This article was originally published on November 2, 2020, but the ad we’re covering has been updated with a new headline and some “Biden’s New Plan” lead-ins so we’re re-posting it here to help answer some reader questions — the meat of the ad, the “what you should do” part, seems largely unchanged, and what follows has not been updated since it was first posted on November 2.
Porter Stansberry is a very compelling storyteller. He’s also a thoughtful and smart guy, in my experience, and what I’ve seen of his analytical work is often rational and compelling… but he has built his (now huge) business mostly, I think, by being a great marketer, playing off of both greed and fear with strong narratives that suck you in.
And the ad we’re looking at today is another of those, the “Will You Be Left Behind?” pitch that is being used to recruit new subscribers to Stansberry Innovations Report ($49 first year, renews at $199/yr). The promo piece is a little less menacing than, but otherwise not so terribly different from, his widely-circulated “End of America” pitches that we saw over and over from 2011 to 2016 or so, and along a similar vein. The basic idea has usually been that terrible things are coming, and you need to act like the smart rich people and have a survival plan… which is a really, really appealing marketing pitch for a lot of people, particularly those who are also primed to believe that “something is wrong” (and as this nightmarish election season finally comes to a close, of course, that’s almost everyone).
The “End of America” survival plan, as I recall, was mostly about the collapse of the dollar and the collapse of urban society… get some gold, buy some farmland, buy only the safest “capital efficient” stocks. That evolved into the “American Jubilee” pitch a couple years ago, about another coming currency nightmare that might wash away asset values and crash the US Dollar as massive debt forgiveness programs take hold, and a pitch to keep your money safe and buy high-quality companies, “trophy assets” and silver.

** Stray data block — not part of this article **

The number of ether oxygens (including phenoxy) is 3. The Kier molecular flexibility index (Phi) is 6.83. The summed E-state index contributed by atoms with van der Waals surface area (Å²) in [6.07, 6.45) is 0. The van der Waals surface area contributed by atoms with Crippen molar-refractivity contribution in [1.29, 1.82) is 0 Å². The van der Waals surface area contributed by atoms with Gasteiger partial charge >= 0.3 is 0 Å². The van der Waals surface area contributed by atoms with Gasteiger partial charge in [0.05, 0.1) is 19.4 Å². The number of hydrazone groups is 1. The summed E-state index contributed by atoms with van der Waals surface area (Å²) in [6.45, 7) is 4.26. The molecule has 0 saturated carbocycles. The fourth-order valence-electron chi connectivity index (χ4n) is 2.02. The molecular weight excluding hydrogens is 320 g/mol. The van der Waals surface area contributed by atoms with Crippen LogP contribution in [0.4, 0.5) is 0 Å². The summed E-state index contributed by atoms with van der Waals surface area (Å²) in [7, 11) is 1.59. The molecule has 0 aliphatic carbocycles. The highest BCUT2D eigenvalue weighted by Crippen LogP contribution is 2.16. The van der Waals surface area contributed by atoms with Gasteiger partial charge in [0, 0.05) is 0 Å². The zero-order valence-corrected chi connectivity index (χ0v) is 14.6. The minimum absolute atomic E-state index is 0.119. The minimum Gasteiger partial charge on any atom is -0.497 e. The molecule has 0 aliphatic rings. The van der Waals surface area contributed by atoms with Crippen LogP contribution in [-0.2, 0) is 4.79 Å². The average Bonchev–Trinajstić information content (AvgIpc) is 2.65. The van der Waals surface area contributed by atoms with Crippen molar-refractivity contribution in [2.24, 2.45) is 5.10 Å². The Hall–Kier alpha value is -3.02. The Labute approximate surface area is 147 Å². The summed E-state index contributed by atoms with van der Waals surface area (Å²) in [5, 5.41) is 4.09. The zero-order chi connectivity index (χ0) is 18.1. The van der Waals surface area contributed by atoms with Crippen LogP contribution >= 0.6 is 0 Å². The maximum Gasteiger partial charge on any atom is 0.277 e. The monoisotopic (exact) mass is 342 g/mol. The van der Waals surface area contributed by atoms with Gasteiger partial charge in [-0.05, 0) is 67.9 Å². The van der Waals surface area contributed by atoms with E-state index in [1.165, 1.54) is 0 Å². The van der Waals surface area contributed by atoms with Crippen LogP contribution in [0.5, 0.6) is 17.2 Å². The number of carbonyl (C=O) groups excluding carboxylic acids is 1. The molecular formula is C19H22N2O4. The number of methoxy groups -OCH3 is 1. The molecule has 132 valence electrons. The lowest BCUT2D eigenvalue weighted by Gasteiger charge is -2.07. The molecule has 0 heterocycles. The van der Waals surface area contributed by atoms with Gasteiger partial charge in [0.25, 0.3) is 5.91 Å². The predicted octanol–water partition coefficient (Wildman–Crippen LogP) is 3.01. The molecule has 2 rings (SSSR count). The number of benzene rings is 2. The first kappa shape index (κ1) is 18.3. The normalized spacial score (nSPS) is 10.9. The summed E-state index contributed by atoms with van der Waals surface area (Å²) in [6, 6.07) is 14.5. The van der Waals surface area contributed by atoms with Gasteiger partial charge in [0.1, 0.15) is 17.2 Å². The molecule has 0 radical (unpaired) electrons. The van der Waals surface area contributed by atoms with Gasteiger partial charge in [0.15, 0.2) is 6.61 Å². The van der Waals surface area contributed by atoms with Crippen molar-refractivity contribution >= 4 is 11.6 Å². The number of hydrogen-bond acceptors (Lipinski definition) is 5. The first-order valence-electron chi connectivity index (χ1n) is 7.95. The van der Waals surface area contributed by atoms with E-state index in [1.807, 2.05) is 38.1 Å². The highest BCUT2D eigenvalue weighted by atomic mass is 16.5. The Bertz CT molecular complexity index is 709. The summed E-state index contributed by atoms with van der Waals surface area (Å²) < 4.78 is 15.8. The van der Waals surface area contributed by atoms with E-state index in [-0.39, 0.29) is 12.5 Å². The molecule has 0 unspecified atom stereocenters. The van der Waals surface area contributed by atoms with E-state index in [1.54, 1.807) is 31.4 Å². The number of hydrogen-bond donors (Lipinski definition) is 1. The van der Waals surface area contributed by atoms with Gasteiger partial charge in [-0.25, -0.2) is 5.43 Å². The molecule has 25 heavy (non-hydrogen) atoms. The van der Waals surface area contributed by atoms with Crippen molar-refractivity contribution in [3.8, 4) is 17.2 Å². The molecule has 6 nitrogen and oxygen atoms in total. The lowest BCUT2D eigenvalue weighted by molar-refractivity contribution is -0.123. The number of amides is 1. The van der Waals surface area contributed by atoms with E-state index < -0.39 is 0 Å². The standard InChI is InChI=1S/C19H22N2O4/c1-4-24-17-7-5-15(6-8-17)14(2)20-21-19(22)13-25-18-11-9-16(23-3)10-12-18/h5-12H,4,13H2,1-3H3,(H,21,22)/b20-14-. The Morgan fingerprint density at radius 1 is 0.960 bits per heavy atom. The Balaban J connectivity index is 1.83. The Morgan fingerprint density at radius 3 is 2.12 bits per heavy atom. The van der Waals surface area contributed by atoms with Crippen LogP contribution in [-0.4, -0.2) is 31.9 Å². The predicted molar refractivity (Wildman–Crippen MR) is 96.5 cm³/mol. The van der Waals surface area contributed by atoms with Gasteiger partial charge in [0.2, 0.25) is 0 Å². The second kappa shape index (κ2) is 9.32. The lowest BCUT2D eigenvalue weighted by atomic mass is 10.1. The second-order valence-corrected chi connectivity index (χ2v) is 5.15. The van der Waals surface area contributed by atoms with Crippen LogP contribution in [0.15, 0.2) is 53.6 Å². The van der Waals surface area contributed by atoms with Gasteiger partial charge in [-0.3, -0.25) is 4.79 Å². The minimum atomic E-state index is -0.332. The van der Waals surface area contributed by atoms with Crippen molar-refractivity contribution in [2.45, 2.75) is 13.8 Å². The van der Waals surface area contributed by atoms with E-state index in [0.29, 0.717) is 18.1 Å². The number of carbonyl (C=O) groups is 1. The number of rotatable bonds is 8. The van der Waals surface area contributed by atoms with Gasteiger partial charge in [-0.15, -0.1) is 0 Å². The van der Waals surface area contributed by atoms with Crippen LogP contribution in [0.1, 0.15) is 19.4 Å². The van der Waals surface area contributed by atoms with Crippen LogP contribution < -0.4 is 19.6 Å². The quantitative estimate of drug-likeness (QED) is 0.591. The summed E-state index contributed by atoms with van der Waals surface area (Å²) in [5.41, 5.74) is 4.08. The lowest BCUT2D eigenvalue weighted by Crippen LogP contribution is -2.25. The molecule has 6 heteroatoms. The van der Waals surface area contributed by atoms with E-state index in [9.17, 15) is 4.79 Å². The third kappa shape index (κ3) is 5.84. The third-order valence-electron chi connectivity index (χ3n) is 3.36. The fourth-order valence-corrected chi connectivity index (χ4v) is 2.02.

Those and similar ads from other publishers over the years, particularly coming out of the last crisis eight or nine years ago, often strike me as “dystopian nightmare” fear-based marketing pitches… but the basic investment ideas Porter touted in “End of America” and “American Jubilee” were generally pretty rational and reasonable (they didn’t all work out, of course, but they weren’t high-risk or silly ideas). The risk was not necessarily in following Porter’s actual ideas, or those of others who sold the “doom” story well during times of uncertainty, the risk was in getting so scared by the stories of imminent collapse that you overreacted, hid your money or your gold coins under the mattress over the past decade, and missed an extraordinary bull market.
Nobody, of course, foresaw exactly what our real nightmare would be, a global pandemic that hits during an election year, creates a never-before-seen unemployment crisis, and politicizes the disaster response, but Porter’s basic spiel these days is about the inevitable crises that will come from the wild increases in “income inequality.” And that strikes home, to some degree…
“In regular places all over America, the ‘lights’ are going out.
“No, I don’t mean the street lights or any other kind of electrical gizmo.
“I’m talking about a vastly more important kind of light… the kind that comes from within. I’m talking about how, all over the country, Americans are losing hope in our most basic social agreement….
“There’s a reason so many Americans are losing hope — losing their sense of independence and their dignity. There’s a reason so many people are turning to the failed plans of socialism.
“It’s because most Americans are being left behind… in a way we’ve never, ever seen before.
“The gap between the rich and the poor has always existed. But never, ever, on this level. And never with this speed.
“Every day, thousands and thousands of Americans are ascending into an entire new level of wealth — something even beyond what millionaires could afford a decade ago. And, instead of plateauing, these changes are continuing to power this new class higher… turning millionaires into billionaires.”
That may be the reason for the appeal of things like student loan forgiveness and single-payer health care, rallying cries for young protesters, but that’s also, I’d say, the reason Donald Trump was elected — political sentiments and reasons for the anger differ, but a huge number of people on both sides of the political spectrum feel ignored and left behind, and both Donald Trump and Bernie Sanders, strange as that sounds, are beacons of hope as they promise to fight for that left-behind cohort.
The balance of power has shifted so far to asset-owners over the past 50 years, and become ever more concentrated in the hands of the super-wealthy as businesses become larger and often less entwined with community, that it’s easy for those who have not been able to build any wealth to lose hope — and to rally around blaming someone for that loss.
So I agree with P